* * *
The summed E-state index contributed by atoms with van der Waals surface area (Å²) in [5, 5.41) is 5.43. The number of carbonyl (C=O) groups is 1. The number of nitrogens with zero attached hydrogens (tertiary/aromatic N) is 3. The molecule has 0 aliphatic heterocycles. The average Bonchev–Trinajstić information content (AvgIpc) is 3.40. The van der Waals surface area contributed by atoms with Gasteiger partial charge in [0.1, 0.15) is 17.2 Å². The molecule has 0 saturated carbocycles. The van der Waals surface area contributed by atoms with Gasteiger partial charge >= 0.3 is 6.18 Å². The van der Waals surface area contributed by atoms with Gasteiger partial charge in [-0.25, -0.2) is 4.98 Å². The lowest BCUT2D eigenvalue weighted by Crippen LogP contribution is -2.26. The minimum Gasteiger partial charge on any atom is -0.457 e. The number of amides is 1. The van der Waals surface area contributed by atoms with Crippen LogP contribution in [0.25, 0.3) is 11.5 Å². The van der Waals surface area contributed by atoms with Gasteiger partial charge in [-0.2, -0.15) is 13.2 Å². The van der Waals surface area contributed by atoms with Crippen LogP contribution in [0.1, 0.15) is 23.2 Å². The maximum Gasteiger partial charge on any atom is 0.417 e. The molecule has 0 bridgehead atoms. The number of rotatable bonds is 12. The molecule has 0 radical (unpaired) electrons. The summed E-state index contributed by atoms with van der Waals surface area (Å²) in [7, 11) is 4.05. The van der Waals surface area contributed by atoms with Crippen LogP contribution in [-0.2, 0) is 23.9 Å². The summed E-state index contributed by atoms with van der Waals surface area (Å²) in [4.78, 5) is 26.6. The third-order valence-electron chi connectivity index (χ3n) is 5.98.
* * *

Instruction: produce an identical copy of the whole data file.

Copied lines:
The summed E-state index contributed by atoms with van der Waals surface area (Å²) in [5, 5.41) is 5.43. The number of carbonyl (C=O) groups is 1. The number of nitrogens with zero attached hydrogens (tertiary/aromatic N) is 3. The molecule has 0 aliphatic heterocycles. The average Bonchev–Trinajstić information content (AvgIpc) is 3.40. The van der Waals surface area contributed by atoms with Gasteiger partial charge in [0.1, 0.15) is 17.2 Å². The molecule has 0 saturated carbocycles. The van der Waals surface area contributed by atoms with Gasteiger partial charge >= 0.3 is 6.18 Å². The van der Waals surface area contributed by atoms with Gasteiger partial charge in [-0.25, -0.2) is 4.98 Å². The lowest BCUT2D eigenvalue weighted by Crippen LogP contribution is -2.26. The minimum Gasteiger partial charge on any atom is -0.457 e. The number of amides is 1. The van der Waals surface area contributed by atoms with Crippen LogP contribution in [0.25, 0.3) is 11.5 Å². The van der Waals surface area contributed by atoms with Gasteiger partial charge in [-0.2, -0.15) is 13.2 Å². The van der Waals surface area contributed by atoms with Crippen LogP contribution in [0.1, 0.15) is 23.2 Å². The maximum Gasteiger partial charge on any atom is 0.417 e. The molecule has 0 bridgehead atoms. The number of rotatable bonds is 12. The molecule has 0 radical (unpaired) electrons. The summed E-state index contributed by atoms with van der Waals surface area (Å²) in [7, 11) is 4.05. The van der Waals surface area contributed by atoms with Crippen LogP contribution in [-0.2, 0) is 23.9 Å². The summed E-state index contributed by atoms with van der Waals surface area (Å²) in [4.78, 5) is 26.6. The third-order valence-electron chi connectivity index (χ3n) is 5.98.